7 fruits/veggies to look forward to this Autumn, and what to do with them
The seasons are shifting into Autumn, which means we'll be seeing different fruits and veggies in our boxes.
Here are some of the Autumnal veggies and fruits you're likely to see in your box in the coming weeks and months. This isn't a full list, and as we're grower-led at Oddbox we may see these veggies at different times (or sometimes not at all!).
Beetroot is usually both slightly earthy and sweet - and there's no other Autumn veggie that tastes like it. Wash and trim the stems off the root, leaving around 1 inch still attached so it doesn't 'bleed' when cooked. Save the stems and leaves - they add sweetness to salads and blend well into homemade pesto. Cover with cold water in a pan, bring to a boil and simmer for 30 mins until the beetroot is tender. Drain and leave to cool, then rub off the skins with your fingers. You can pickle beetroot with various ingredients and put it in a jar to prolong its life. Chop it into salads with walnuts and vegan feta cheese. Add chunks to a risotto towards the end of its cooking time. Or blend beetroot into homemade hummus.
Apples can be tart, sweet, or anywhere in between. Remove their seeds and stem before using – but there's no need to peel the skin off. You can eat most varieties raw, although cooking apples often only taste good when cooked and added to desserts. Use apples in bakes, tarts, strudels, pies, cobblers and crumbles. They form a great base for smoothies and juices too, as they mix well with pretty much every other fruit and add sweetness to predominantly veggie juices. Add apples to a salad with walnuts for a crunch.
The juicy, sweet flesh of pears can be granular or smooth, depending on the variety. And although they taste great eaten raw, you can cook pears into sweet or savoury dishes too. To prep pears, cut them into quarters, then remove the seeds and stem. They pair well in dishes with chocolate, ginger or strong cheeses (including vegan varieties). Cook pears into tarts or other cakes to add moistness and texture. They can also be softened over the stove and added to a salad, or blended as part of a salad dressing.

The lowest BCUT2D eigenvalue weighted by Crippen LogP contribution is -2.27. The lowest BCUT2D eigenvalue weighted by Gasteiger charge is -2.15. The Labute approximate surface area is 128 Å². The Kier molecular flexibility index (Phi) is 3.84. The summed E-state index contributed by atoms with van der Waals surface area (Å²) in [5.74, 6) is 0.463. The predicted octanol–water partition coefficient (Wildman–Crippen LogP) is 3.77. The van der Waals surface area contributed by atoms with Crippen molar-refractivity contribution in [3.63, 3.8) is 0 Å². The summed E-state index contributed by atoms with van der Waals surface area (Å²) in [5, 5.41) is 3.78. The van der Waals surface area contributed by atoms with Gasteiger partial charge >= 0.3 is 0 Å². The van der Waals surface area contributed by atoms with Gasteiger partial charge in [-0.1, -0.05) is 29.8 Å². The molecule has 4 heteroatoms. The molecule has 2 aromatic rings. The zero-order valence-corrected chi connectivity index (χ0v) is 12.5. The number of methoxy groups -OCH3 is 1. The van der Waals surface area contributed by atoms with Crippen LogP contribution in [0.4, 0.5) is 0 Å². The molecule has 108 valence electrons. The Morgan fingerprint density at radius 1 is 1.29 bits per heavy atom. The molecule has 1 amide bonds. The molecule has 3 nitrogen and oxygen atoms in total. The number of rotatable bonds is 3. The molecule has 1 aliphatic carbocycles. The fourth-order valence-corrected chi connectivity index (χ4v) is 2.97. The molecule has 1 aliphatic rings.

Often stereotyped as only a super-healthy food, kale deserves recognition for how delicious it is too. If you have whole kale leaves, keep them raw in a small glass of water in the fridge to help them last for longer. Don’t wash them until you’re ready to use them. You can eat kale raw or cooked – it's simply crunchier, with a bolder flavour, when raw. Slice the leaves along both sides of the stem. Then save the stems - they taste the same as the leaves, they just take longer to cook. Blanch, stir fry or steam. Slice them into ribbons and throw them into a quinoa salad to add depth of flavour.
Aubergine has a unique fleshy and spongy texture. When cooked right, it soaks up the flavours of other ingredients. Store raw aubergine in a cool, dark cupboard instead of the fridge. Simply trim the stems off aubergine to prepare them. Slice them across into rounds, or lengthways into quarters. Then grill until slightly charred, fry or bake in the oven drizzled with oil. Stuff aubergines by slicing lengthways in half and scoop out the insides to mix with other ingredients, then cook in the oven. Add lemon or pesto, then dust with polenta or breadcrumbs for added texture.
Besides butternut squash, these classic Autumn vegetables come in all shapes and sizes. Hard-skinned squashes will keep for two months in a cool, dark cupboard. When cutting a squash, use a large, sharp knife. Trim off the stem and a tiny amount of the other end. Cut it in half through the middle, then peel off the skin with a peeler or knife. Slice the squash lengthways and scoop out the seeds. They can be fried or roasted to top salads or soups. Cut your squash into cubes or slices - the smaller the pieces, the faster they will cook. Boil them until you can easily pierce with a fork. Add squash to a risotto with rosemary. Fry thin slices in oil and herbs and add to a roast dinner. Mash it after cooking and mix it with vegan butter for a comforting, creamy potato alternative.
Leeks are known as a milder onion variety, but they still lend plenty of flavour to dishes. Cut off the root at the bottom and discard the tougher, darker green leaves at the top. Slice the leek lengthways, then into half-moons. Cook the pieces in oil on low heat over the stove, or caramelize them, to release their flavour. Turn the heat up if you’d like to slightly crisp the slices. Leeks fried with oil or sauteed are great, and they shine when used in a stir fry or any noodle dish. Roast leeks in the oven with other veggies. Or add to pies, tarts or pasties for added zing.